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Style and Substance

April 20, 2005, 12:00 am
By
Hand over the museum keys, this art deserves it.


Like the larger Mexican-American community it draws from, Bilingual Press' new hardback coffee table book, Triumph of Our Communities, is large, varied and demands much more reckoning than the so-called "dominant" culture is likely to give it. Fortunately, Triumph mostly ***image1***doesn't care what an established, conspicuously white art world thinks but rather plays a celebratory role for the artists and organizations that have built a fertile and potent cultural movement across the US. From obvious candidates Arizona, California, Texas and New Mexico, to less-obvious locations like Indiana and Illinois and Oregon, the book presents more than 600 color plates representing the past 40 years of Mexican-American art.

The aggrandizing title rightly applauds the leadership role community arts organizations have taken in promoting, commissioning, archiving and otherwise enabling a thriving landscape-many of the included works were originally commissioned by such organizations-but the text in the book never moves past the same ***image3***self-congratulatory tone or attempts to assert any real position about the state of its subject and its interface with a larger world. All things being equal, that's more space per page for drool-inducing imagery, but in the context of such a handsome and purposeful graphic interface, it's a missed opportunity.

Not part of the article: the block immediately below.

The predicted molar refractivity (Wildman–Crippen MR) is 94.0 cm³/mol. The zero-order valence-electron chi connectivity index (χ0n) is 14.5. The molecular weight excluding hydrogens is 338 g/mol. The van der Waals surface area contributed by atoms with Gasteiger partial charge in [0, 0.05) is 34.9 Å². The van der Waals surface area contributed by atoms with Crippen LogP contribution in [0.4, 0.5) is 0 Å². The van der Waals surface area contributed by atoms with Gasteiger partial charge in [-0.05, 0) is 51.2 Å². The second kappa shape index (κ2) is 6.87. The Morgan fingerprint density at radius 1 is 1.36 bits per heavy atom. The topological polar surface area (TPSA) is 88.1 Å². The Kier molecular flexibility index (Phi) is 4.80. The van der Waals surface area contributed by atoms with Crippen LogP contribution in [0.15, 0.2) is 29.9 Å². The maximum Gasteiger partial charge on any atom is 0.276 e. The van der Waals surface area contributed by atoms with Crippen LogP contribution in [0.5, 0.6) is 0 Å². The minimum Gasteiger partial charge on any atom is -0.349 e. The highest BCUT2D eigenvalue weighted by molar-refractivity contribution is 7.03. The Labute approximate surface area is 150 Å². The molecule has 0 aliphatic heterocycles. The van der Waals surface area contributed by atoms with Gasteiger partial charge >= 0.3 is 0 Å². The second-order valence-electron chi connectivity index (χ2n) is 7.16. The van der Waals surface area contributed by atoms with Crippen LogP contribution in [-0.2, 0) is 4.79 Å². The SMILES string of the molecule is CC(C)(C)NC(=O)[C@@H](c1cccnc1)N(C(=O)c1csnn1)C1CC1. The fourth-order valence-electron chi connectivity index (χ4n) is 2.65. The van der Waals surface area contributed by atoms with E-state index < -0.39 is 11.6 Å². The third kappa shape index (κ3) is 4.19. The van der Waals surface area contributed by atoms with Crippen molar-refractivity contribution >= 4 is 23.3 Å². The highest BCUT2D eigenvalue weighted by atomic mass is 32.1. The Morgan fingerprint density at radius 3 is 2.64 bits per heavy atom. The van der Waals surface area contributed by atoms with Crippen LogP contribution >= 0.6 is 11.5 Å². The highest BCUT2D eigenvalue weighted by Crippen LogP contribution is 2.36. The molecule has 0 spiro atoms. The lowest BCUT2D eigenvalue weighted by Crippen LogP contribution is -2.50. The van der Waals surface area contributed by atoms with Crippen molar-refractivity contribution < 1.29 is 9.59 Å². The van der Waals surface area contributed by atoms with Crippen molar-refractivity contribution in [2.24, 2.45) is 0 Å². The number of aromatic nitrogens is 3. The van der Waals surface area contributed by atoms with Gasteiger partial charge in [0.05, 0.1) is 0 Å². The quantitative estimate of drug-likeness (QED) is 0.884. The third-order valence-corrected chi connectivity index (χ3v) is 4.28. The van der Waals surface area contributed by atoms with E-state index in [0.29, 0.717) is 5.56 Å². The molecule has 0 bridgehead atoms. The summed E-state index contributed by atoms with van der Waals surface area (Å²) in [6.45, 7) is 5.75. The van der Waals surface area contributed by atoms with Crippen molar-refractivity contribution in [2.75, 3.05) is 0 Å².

So much of the work is overflowing with content, though, that any lack of sharp, written analysis is more than made up for in the images included. Predictably strong in graphics, posters, murals, portraits and fantasy images, the book also exudes a particularly Raza reconfiguring of traditional elements, pop culture and political iconography. ***image2***There is a clear cognizance in the most contemporary work of the "exotic perception" of both the Mexican tradition and the barrio stereotype and a clever absorption of such tricky and quirky social dynamics into a stylistic melange that's not always immediately readable or appreciated by eyes tuned to a more dominant, less street, less border-aware aesthetic. But it's there, it's more alive than anything in your local museum and, whether they get it or not, white people everywhere are about to start talking about how exciting it is. Time to get rid of that Santa Fe Interiors book and lay out something with a little more spice.

 

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